As a result, it is critical that the Australian government increases its engagement with the aviation sector in order to assist airlines in preparing for the safe and efficient re-opening of Australia’s borders.”
Brisbane Airport Corporation (BAC) in Australia applauded the government’s release of the framework for safely re-opening Australia to the rest of the world in the coming months.
“This is the best news we’ve had in more than a year,” BAC CEO Gert-Jan de Graaff said. “We stand ready to work with Commonwealth agencies and the Queensland Government to facilitate the new arrangements and look forward to the day when we can welcome so many stranded Australians home through our terminals, and travel to see family and friends around the world again.
De Graaff said the framework, including seven-day home quarantine for returning vaccinated travelers, was a sensible and safe approach that would ease pressure on the hotel quarantine system, and provide a ray of hope for families, as well as thousands of businesses that rely on inbound visitation.
“I can’t wait to see our international terminal retailers opening their doors again after nearly two years. They have suffered enormously through the pandemic.
The reopening of borders will see thousands of people return to their jobs at Brisbane Airport (BNE) and that is tremendously exciting. For our own business, and for our airline partners, the recovery will take some years and will require a sensible approach to international aviation policy from both levels of government.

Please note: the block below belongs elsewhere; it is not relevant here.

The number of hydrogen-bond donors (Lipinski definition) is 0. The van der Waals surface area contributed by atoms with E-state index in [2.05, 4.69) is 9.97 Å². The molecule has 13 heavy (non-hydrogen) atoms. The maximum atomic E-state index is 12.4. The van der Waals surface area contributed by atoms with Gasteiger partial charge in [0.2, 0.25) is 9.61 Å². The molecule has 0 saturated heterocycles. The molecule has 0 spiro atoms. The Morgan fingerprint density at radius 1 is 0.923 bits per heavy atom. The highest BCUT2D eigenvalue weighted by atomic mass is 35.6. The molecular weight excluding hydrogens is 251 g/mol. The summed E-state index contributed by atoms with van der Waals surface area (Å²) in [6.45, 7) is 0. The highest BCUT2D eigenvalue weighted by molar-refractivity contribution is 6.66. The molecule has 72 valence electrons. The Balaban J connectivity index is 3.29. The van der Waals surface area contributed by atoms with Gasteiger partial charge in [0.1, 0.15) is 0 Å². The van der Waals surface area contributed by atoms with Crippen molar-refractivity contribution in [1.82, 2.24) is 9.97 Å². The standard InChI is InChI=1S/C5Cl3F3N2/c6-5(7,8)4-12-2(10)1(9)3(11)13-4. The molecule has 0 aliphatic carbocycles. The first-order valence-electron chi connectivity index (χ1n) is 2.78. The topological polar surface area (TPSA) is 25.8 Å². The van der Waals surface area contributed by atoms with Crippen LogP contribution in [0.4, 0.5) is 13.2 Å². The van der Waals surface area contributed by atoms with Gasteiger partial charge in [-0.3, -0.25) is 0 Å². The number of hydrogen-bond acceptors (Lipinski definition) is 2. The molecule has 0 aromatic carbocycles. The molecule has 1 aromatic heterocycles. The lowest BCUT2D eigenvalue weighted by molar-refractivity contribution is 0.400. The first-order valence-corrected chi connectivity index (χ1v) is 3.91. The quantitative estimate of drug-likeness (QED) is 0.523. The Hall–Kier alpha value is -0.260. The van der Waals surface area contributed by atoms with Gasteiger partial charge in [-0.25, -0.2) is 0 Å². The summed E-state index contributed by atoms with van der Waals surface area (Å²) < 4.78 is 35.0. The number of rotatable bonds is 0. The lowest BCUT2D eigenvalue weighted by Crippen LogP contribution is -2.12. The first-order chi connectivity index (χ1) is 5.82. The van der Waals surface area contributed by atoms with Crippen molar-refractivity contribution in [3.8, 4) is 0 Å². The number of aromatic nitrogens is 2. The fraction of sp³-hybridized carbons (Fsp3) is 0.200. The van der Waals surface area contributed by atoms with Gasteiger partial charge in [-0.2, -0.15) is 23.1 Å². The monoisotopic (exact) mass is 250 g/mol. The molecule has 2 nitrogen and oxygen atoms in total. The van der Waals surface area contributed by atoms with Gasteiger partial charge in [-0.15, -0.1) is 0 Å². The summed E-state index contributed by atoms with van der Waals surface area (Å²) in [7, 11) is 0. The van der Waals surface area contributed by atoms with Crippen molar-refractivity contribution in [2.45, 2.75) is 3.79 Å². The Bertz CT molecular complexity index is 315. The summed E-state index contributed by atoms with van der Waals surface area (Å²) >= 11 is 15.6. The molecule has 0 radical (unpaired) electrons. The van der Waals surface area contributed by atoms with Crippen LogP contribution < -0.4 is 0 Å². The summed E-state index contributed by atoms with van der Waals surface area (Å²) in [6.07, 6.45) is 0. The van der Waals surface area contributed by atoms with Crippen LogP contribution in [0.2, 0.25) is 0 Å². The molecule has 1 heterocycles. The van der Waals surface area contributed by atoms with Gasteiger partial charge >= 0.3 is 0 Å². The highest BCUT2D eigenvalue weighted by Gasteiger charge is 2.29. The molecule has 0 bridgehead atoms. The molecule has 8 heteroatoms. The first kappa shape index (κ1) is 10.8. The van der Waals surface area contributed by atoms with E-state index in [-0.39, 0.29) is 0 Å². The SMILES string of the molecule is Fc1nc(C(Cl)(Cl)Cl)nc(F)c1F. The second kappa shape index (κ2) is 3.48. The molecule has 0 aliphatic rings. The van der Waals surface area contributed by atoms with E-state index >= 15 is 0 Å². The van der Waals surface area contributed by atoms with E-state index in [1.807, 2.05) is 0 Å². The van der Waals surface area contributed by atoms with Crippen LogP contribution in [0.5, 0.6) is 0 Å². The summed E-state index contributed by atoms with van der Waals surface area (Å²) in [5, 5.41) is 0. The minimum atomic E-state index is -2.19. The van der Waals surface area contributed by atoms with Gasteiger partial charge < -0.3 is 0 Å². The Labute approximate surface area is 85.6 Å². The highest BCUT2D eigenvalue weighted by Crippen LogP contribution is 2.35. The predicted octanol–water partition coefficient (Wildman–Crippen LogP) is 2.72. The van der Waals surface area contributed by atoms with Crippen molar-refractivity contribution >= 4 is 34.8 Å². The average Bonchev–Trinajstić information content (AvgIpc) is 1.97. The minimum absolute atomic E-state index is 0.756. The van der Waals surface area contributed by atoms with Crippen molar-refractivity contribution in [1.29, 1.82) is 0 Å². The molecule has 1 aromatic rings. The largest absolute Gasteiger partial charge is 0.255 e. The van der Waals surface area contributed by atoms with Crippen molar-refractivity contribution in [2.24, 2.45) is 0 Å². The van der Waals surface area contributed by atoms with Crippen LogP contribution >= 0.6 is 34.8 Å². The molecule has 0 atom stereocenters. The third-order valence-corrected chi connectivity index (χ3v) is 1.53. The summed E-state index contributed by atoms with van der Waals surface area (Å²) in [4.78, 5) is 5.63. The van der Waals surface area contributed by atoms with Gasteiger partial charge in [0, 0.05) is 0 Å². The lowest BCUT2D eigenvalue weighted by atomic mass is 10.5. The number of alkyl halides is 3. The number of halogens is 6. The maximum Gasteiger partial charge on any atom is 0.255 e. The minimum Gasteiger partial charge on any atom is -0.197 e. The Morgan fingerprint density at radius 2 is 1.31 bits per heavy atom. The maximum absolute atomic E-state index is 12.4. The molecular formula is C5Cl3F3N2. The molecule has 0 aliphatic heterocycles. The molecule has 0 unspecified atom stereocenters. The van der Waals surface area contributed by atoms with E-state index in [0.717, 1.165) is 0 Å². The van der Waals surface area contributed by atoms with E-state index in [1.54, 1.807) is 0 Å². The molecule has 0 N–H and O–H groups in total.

We look forward to working with them to ensure Queensland, and Brisbane Airport, rebuilds their international route network and Queenslanders can once again connect to the world from BNE,” de Graaff said.
Following the government’s statement that Australia’s borders will open in November, Australia’s flag airline Qantas indicated it will move the restart of its international flights to November 14, 2021.
With its Boeing 787-9 Dreamliners, the national carrier will fly three weekly return flights between Sydney and London and three weekly return flights between Sydney and Los Angeles. In recent weeks, these two destinations have been the most searched on qantas.com. If necessary, more flights will be added to accommodate demand.
The start dates for these two flights may need to be adjusted once the government announces the exact day that Australia’s international crossings will reopen in November, according to Qantas.
All international passengers on Qantas flights will be required to be completely vaccinated with a TGA-approved or recognized vaccination (some exemptions for medical reasons and children). They must also submit a negative PCR COVID test 72 hours before departure.
Qantas Group CEO Alan Joyce said: “The early reopening of Australia’s international borders will mean so much to so many people and it’s made possible by the amazing ramp-up of the vaccine rollout.
We know Australians can’t wait to travel overseas and be reunited with their loved ones, and literally, thousands are waiting to come back home, so this faster restart is fantastic news. It also means we can get more of our people back to work, sooner.”